The Pasture Productivity Pail (PPP) is a set of tools that can help you make informed decisions on pasture management and improvement. Developed with support from a SARE grant, it is modeled after and complements the NRCS Soil Health Bucket. The PPP provides additional information on many above-ground factors that influence pasture productivity.
This PPP is mobile, user-friendly, and provides quantifiable measures to use in decision-making.
Everything you need to make your PPP is listed in this handy PPP Materials Guide that includes parts and costs.
“Graziers need reliable, affordable, and easy-to-use tools to be able to document productivity benefits that come from the adoption of intensive grazing methods and to drive evidence-based decisions,” said Rod Greder with the University of Minnesota Extension who spearheaded the development of the PPP. “Many tools, methods, and protocols exist but are costly, complicated and not value-added. We compared these approaches so we could develop and recommend a valuable toolkit for North Central region graziers.”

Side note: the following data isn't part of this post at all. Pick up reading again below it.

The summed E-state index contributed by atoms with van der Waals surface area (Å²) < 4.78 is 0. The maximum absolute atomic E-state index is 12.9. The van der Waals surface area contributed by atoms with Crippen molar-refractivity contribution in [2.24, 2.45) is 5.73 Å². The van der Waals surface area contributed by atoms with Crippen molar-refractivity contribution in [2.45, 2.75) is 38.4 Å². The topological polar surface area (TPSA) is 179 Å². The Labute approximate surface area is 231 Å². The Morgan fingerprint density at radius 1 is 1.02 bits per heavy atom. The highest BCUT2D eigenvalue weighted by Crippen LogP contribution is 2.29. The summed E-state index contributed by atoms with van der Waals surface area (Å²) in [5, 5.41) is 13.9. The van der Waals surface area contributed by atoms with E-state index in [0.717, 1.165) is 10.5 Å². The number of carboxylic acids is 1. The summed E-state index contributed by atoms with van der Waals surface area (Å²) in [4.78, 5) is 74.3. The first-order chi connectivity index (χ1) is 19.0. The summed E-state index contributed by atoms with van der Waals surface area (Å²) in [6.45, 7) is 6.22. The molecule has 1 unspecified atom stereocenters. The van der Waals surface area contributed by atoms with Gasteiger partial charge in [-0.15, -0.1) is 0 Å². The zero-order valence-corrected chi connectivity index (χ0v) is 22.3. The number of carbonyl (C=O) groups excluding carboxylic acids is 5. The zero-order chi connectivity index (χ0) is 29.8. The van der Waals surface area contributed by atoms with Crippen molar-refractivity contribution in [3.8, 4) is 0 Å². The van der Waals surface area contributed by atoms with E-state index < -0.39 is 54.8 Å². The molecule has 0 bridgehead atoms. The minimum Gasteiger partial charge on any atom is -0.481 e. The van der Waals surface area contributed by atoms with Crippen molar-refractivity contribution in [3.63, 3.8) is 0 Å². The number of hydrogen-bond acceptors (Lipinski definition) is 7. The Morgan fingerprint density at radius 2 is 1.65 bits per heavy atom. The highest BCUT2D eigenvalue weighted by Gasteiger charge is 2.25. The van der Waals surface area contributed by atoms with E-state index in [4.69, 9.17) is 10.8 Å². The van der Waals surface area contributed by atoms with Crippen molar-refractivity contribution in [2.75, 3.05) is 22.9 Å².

Usage/Benefits of the PPP
- Make fact-based decisions about pasture management and improvement.
- Provides user-friendly tools and instructions to make measurement easier for consultants, educators, and grazers.
- Translates soil health changes into documented forage productivity benefits.
- Leads to improved animal productivity that strengthens grazer profitability.
- Increases sustainability of grass-based systems that protect and enhance soil, water, and wildlife resources.
Want more information? See the related SARE grant:
- Evaluating Measurement Techniques of Pasture Productivity to Document Benefits of Enhanced Grazing Systems (LNC16-379)
This material is based upon work that is supported by the National Institute of Food and Agriculture, U.S. Department of Agriculture through the Sustainable Agriculture Research and Education (SARE) program. Any opinions, findings, conclusions, or recommendations expressed in this publication are those of the author(s) and do not necessarily reflect the view of the U.S. Department of Agriculture or SARE.